Omakaseed Brings Plant-Based Sushi to the Sanctuary Hotel Near Times Square



Exquisite traditional sushi requires vigilant ingredient shopping and meticulous technique. Removing the seafood factor, as in plant-based sushi, is a game changer. Creativity with often commonplace ingredients like carrots, lentils and coconut is required, and there are no rules. A fine example is this new omakase counter in the Sanctuary Hotel near Times Square. The setting is a library, its shelves lined with leather-bound, gilt-embossed volumes and knickknacks; the 10 seats at the polished wood counter are well upholstered with backs. It’s the work of SimpleVenue, the group that is responsible for the modestly priced, high-speed Sushi by Bou. Previously there was an Omakaseed in Plant Bar in NoMad. It closed, replaced by Trust Bae. The Omakaseed has now relocated to the hotel, where it offers an 11 course plant-based tasting for $60 and 15 courses for $100. Ryan Chon and Camdyn Healey are the chefs in charge. The items likely to be served on beautiful little plates, blocks of glass and the like will depend on seaweed “caviar,” charred king oyster mushrooms, tofu with chile crisp, smoked carrot tartare, udon noodles with miso, and shredded hearts of palm. On the drinks list are creative cocktails and more sake than wine. (Opens Wednesday).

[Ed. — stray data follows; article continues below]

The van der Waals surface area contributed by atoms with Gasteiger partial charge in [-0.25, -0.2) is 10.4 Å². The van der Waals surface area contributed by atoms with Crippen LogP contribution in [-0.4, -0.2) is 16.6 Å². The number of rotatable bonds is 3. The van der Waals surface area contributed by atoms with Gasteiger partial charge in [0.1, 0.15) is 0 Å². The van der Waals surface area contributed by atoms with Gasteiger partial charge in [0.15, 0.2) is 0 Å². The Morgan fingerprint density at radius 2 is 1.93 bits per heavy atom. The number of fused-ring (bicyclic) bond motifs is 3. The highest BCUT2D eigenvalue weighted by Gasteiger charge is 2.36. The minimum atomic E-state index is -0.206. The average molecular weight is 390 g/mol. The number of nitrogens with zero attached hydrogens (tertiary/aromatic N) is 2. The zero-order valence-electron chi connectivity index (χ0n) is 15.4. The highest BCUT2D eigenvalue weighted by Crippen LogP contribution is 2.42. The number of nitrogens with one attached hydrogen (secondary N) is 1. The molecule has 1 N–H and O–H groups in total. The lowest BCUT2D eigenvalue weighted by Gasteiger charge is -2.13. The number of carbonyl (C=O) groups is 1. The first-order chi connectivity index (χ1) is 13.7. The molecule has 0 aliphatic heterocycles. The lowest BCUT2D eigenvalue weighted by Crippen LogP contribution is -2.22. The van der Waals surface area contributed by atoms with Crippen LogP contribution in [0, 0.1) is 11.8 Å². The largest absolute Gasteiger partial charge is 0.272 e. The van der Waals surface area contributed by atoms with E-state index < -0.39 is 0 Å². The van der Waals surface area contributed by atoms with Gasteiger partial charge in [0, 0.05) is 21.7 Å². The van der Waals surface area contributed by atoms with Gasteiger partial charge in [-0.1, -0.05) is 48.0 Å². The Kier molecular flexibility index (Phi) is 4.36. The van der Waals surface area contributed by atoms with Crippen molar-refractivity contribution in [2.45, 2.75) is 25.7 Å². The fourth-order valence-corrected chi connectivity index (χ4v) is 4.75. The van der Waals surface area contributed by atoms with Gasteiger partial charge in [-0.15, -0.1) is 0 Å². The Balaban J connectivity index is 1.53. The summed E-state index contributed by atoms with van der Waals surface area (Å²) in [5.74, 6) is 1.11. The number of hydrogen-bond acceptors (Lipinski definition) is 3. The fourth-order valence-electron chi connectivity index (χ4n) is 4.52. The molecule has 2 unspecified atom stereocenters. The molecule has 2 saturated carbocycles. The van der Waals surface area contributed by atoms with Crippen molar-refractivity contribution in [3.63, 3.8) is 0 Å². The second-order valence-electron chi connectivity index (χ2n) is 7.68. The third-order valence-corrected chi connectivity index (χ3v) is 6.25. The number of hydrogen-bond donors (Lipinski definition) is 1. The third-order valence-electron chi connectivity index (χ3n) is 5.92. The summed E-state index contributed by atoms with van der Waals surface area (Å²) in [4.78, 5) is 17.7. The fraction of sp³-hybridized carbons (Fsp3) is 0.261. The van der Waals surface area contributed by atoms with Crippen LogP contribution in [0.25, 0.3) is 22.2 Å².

Sanctuary Hotel, 132 West 47th Street, 347-997-1615 (text only),



Tomer Blechman, the Israeli native who owns the Brooklyn restaurants Miss Ada in Fort Greene and Nili in Carroll Gardens, has added this new restaurant. Like his others, it features the food he knows best, from the Mediterranean region and especially the Levant. What distinguishes this place is the Josper oven in the kitchen, allowing for charcoal and wood-fire roasting and grilling over high heat. Mr. Blechman gives whole branzino and butterflied whole porgy this treatment. There is a fair emphasis on seafood with starters like fluke and hiramasa, some spiked with chiles. Israeli breads like kubaneh and pita are made in-house, and the baked alaska is finished in the special oven. The décor is simple, in neutral tones, with lots of daylight from the windows and skylights.

7 Greene Avenue (Fulton Street), Fort Greene, Brooklyn,


Steve Ells, the founder of the Chipotle Mexican Grill chain, has now gone into the plant-based category with his new fast food concept. The menu offers vegetarian burgers, faux chicken in sandwiches and salads, and an array of vegetable plates. Customers order food online or by app. They are notified when the food is ready and they then fetch it from a cubby, Automat style, that is unlocked using a mobile device. This model was used by the San Francisco-based restaurant Eatsa,which was not successful in New York, and drives the expanding chain of Brooklyn Dumpling Shop franchises introduced by Stratis Morfogen. There are no tables, just a couple of stand-up counters, because the food is meant primarily to take away. This first outlet is designed to be a template for impending expansion and with that in mind, the food is prepared in a central kitchen and delivered to the restaurants.

315 Park Avenue South (24th Street),


Mikado Sushi

With restaurants established in Chelsea, Brooklyn Heights and Kew Gardens, Queens, this sushi specialist has opened a location in the financial district.

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